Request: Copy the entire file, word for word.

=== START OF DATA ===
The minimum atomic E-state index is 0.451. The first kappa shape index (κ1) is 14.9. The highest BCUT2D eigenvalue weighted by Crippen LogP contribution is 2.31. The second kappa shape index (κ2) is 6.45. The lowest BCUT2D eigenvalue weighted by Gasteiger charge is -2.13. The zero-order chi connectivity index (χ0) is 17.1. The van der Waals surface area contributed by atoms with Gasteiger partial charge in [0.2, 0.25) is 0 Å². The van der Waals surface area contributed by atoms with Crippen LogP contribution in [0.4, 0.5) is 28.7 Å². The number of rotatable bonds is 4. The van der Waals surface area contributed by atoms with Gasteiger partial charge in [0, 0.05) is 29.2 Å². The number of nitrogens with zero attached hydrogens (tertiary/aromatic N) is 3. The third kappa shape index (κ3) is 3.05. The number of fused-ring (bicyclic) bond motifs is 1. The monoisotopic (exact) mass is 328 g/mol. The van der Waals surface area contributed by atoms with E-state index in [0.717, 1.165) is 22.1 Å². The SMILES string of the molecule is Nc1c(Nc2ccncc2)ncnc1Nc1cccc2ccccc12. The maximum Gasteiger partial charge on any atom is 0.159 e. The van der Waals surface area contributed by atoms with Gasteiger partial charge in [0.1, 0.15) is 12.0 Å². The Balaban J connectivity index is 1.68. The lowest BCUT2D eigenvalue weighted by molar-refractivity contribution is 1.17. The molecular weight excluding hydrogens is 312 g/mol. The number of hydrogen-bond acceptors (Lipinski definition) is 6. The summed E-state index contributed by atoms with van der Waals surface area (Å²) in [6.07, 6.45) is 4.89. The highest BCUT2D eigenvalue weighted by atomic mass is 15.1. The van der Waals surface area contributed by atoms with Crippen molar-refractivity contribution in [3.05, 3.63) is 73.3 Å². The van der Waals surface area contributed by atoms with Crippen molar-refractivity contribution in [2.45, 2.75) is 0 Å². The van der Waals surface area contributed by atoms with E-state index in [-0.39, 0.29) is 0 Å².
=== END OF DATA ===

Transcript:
The minimum atomic E-state index is 0.451. The first kappa shape index (κ1) is 14.9. The highest BCUT2D eigenvalue weighted by Crippen LogP contribution is 2.31. The second kappa shape index (κ2) is 6.45. The lowest BCUT2D eigenvalue weighted by Gasteiger charge is -2.13. The zero-order chi connectivity index (χ0) is 17.1. The van der Waals surface area contributed by atoms with Gasteiger partial charge in [0.2, 0.25) is 0 Å². The van der Waals surface area contributed by atoms with Crippen LogP contribution in [0.4, 0.5) is 28.7 Å². The number of rotatable bonds is 4. The van der Waals surface area contributed by atoms with Gasteiger partial charge in [0, 0.05) is 29.2 Å². The number of nitrogens with zero attached hydrogens (tertiary/aromatic N) is 3. The third kappa shape index (κ3) is 3.05. The number of fused-ring (bicyclic) bond motifs is 1. The monoisotopic (exact) mass is 328 g/mol. The van der Waals surface area contributed by atoms with E-state index in [0.717, 1.165) is 22.1 Å². The SMILES string of the molecule is Nc1c(Nc2ccncc2)ncnc1Nc1cccc2ccccc12. The maximum Gasteiger partial charge on any atom is 0.159 e. The van der Waals surface area contributed by atoms with Gasteiger partial charge in [0.1, 0.15) is 12.0 Å². The Balaban J connectivity index is 1.68. The lowest BCUT2D eigenvalue weighted by molar-refractivity contribution is 1.17. The molecular weight excluding hydrogens is 312 g/mol. The number of hydrogen-bond acceptors (Lipinski definition) is 6. The summed E-state index contributed by atoms with van der Waals surface area (Å²) in [6.07, 6.45) is 4.89. The highest BCUT2D eigenvalue weighted by atomic mass is 15.1. The van der Waals surface area contributed by atoms with Crippen molar-refractivity contribution in [3.05, 3.63) is 73.3 Å². The van der Waals surface area contributed by atoms with Crippen molar-refractivity contribution in [2.45, 2.75) is 0 Å². The van der Waals surface area contributed by atoms with E-state index in [-0.39, 0.29) is 0 Å².